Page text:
132. Memorandum From the President’s Deputy Assistant for National Security Affairs (Scowcroft) to President Ford1

Secretary Kissinger asked that I pass you the following report:

“I have just completed about nine hours of talks with President Sadat and Foreign Minister Fahmy,2 which I believe have achieved reasonably satisfactory results and which could set the stage for more decisive progress during my next mission to the Middle East in early March.

“During these talks we discussed not only the question of withdrawal of Israeli forces out of the strategic passes and the oil fields, but we explored possible quid pro quos which the Egyptians might give in return. The points discussed are so sensitive that I strongly prefer to brief you fully upon my return.

“My intention now is to give the Israelis only a general picture of what I found here in Cairo, pointing out to them that a number of ideas discussed were being given further study by the Egyptians. I want them to ponder awhile longer the situation they face, and I am concerned that if I discuss with them at this stage some of Sadat’s concrete ideas they will leak to the Israeli press. What we must avoid now is any sort of public disclosure. I suggest that you maintain the same public line which you have been expressing on the Middle East publicly in recent days. I think it would be best, for tactical reasons, that you not indicate that you have received hopeful reports from me, but rather that the White House limit itself to indicating, without characterizing the talks, that I am keeping you fully informed. In the remainder of my stops in the Middle East as well as in Europe, I intend to keep my discussions on the Middle East in very general terms.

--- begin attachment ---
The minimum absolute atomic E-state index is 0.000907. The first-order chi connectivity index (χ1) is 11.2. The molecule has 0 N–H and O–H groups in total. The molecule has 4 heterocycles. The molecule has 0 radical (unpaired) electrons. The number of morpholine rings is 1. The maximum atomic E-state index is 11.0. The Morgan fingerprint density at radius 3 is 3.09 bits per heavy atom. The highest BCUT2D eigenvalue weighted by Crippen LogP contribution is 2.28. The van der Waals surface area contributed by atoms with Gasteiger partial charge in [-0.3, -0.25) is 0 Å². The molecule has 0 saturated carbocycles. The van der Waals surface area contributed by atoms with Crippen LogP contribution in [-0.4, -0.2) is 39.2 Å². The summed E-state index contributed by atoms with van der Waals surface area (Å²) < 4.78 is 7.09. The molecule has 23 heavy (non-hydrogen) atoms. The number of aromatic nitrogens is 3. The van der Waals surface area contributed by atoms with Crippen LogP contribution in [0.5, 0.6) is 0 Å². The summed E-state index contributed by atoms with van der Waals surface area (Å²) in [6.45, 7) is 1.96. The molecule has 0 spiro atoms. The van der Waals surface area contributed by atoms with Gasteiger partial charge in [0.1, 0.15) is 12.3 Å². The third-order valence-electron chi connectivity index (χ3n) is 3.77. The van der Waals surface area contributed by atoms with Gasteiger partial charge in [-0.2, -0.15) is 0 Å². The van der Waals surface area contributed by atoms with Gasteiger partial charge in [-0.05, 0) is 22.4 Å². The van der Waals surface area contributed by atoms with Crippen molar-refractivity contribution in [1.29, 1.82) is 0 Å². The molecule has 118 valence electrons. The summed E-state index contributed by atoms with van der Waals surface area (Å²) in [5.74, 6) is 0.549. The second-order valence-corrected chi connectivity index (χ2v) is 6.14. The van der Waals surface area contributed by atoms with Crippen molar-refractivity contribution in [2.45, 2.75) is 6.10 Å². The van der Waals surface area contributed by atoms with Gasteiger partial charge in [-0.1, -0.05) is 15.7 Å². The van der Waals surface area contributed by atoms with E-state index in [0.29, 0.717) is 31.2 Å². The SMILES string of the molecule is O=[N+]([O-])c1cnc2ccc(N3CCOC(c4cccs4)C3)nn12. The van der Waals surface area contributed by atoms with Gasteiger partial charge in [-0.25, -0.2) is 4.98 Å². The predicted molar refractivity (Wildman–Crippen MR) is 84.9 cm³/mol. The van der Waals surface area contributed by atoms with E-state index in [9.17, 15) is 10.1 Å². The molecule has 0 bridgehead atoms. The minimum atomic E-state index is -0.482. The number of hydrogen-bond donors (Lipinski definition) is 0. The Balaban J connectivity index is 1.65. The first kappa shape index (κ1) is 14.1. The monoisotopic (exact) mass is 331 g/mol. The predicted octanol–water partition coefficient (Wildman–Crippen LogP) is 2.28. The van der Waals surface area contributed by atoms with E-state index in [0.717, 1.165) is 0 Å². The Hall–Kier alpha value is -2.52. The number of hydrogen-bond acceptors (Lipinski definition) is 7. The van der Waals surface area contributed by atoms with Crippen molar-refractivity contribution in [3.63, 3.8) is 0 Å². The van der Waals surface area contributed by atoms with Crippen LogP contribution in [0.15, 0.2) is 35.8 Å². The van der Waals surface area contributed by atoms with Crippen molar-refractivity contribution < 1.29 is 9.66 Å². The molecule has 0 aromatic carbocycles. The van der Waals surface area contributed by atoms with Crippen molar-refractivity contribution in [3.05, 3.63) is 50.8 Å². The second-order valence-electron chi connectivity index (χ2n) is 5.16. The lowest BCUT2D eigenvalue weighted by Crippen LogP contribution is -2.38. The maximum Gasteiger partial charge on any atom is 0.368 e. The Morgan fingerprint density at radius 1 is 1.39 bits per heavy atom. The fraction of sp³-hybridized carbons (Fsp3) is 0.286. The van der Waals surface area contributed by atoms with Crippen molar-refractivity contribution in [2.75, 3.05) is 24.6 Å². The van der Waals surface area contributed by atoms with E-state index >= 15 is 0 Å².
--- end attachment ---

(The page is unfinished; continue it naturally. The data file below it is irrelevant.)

“I found the atmosphere warm and friendly. The Egyptians are considerably more relaxed than the Israelis, and I have the impression that Sadat will try to do his best—within the limits of his own political situation in Egypt and in the Arab world—to meet some of the quid pro quos to which Israel attached importance. Foreign Minister Fahmy, while continuing to be most friendly, is approaching the matter somewhat more cautiously than President Sadat, who still seems able to take a broad view of the matter.

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“I have committed myself to return to the area starting with Cairo on March 7. We will make a definite announcement of this at the conclusion of my visit here Thursday morning.”

  1. Source: Ford Library, National Security Adviser, Trip Briefing Books of Henry Kissinger, Box 5, February 10–18, 1975, Middle East and Europe, HAK Messages for President, February 13, 1975. Secret; Sensitive. Sent for information. Ford initialed the memorandum.
  2. No memorandum of conversation has been found of either meeting.